(1) The range of the n integers is 14 --> the range of a set is the difference between the largest and smallest elements of a set, so \(x_{n}-x_1=14\) --> solving for \(x_1\) --> \(x_1=3\). Sufficient.

(2) The greatest of the n integers is 17 --> \(x_n=17\) --> \(x_1+17=20\) --> \(x_1=3\). Sufficient.

Answer: D.

Doesn't the highlighted statement actually mean that the highest number in the series is 17??

Yes. We generally use the terms greatest/largest.
_________________

Re: If the average (arithmetic mean) of n consecutive odd [#permalink]

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09 Jul 2013, 07:30

1

This post received KUDOS

Let a be the first term. every term in this sequence can be expressed as a+ (i-1) where i ranges from 1 to n. Thus sum of these terms is a*n +1+2+3+..+n-1= an +n(n-1)/2 = 10 n.

(1) We are given that a+n-1 -a =14. We have two eqns for the unkowns (a and n ) and thus (1) is sufficient. No need to actually solve for and and n.

(2) is also sufficient since it is given a+(n-1) =17.

Re: If the average (arithmetic mean) of n consecutive odd [#permalink]

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09 Jul 2013, 21:57

Or, since this is DS, we can skip the math and use the fact that for a consecutive sequence we only need 2 pieces of information (among mean, smallest number, greatest number, and range) to determine it. So D is correct.

Re: If the average (arithmetic mean) of n consecutive odd [#permalink]

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28 Feb 2015, 22:19

As per the question average of n consecutive integers is 10 ;Sum of n consecutive integers =10n or lets say lowest integer is k then k+ k+2+k+4...+ k+2(n-1) =10n Simplifying further nk+2(1+2...+n-1)=10n ----> A

lets go with option I

i) The range of n integers is 14

so we know highest integer - lowest integer =14 highest integer =k+2(n-1) lowest integer =k

Hence we get 2(n-1) =14 or n=8 ,Substituting we get value of k hence I is sufficient

ii) if greatest integer is 17, then sum would be 17 + 17-2 ...+(17 -(n-1)) = 10n Simplifying 17n - 2(1+2...+(n-1))=10n or 7n = 2(1+2+...+(n-1))----> B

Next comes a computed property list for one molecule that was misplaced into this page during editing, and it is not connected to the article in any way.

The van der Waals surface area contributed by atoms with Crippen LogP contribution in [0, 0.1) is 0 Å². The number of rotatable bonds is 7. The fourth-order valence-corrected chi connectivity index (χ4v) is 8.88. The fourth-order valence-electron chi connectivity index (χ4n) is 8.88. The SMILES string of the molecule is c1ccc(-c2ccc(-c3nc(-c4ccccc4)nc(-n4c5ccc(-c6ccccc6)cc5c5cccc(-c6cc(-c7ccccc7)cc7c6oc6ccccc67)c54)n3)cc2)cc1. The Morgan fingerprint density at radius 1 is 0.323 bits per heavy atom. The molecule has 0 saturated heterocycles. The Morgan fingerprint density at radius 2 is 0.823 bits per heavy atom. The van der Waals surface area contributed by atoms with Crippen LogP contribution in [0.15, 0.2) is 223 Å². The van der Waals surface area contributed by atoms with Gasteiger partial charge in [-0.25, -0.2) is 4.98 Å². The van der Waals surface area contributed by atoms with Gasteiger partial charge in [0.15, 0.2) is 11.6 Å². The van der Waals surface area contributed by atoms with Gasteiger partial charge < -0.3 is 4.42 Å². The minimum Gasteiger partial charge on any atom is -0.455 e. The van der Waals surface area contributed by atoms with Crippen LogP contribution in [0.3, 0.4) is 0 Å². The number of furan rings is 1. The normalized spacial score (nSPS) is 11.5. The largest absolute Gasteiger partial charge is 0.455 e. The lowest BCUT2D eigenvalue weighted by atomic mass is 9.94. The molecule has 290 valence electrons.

From A and B we get K=3 ,this sufficient to get all numbers in series Hence II is sufficient

Re: If the average (arithmetic mean) of n consecutive odd [#permalink]

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09 Oct 2015, 05:43

Below is a very simple logical approach to the problem.

Set={consecutive odd integers} for eg:{3,5,7}---Avg=5(an odd number;this is because number of integers in set= odd) Avg given=10 (even number) Thus, obviously the number of terms are even. For eg: {9;11} or {7,9,11,13} Avg:10 Thus; possible entries in set={1,3,5,7,9,11,13,15,17}

1) range=Greatest-least= 14 Check set above ;only 17-3=14 ; thus highest number is 17,lowest 3-- Sufficient

2) Greatest =17 in consecutive integer set greatest+lowest/2= mean 17+Low/2=10 Low= 3 ~~ sufficient.

Re: If the average (arithmetic mean) of n consecutive odd [#permalink]

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23 Oct 2016, 03:48

Bunuel wrote:

tonebeeze wrote:

Hello All,

I got this problem correct. I just would like to see a technical explanation of how to arrive at both occasions of sufficiency.

Thanks!

"If the average (arithmetic mean) of n consecutive odd integers is 10, what is the least of the integers?

(1) The range of the n integers is 14

(2) The greatest of the n integers is 17"

Odd consecutive integers is an evenly spaced set. For any evenly spaced set the mean equals to the average of the first and the last terms, so in our case \(mean=10=\frac{x_1+x_{n}}{2}\) --> \(x_1+x_{n}=20\). Question: \(x_1=?\)

(1) The range of the n integers is 14 --> the range of a set is the difference between the largest and smallest elements of a set, so \(x_{n}-x_1=14\) --> solving for \(x_1\) --> \(x_1=3\). Sufficient.

(2) The greatest of the n integers is 17 --> \(x_n=17\) --> \(x_1+17=20\) --> \(x_1=3\). Sufficient.

Answer: D.

Bunuel ,

My question is from the problem statement itself only one solution is possible. [ 3,5,7,9,11,13,15,17]. Are there any chances to encounter such a question on actual exam

I got this problem correct. I just would like to see a technical explanation of how to arrive at both occasions of sufficiency.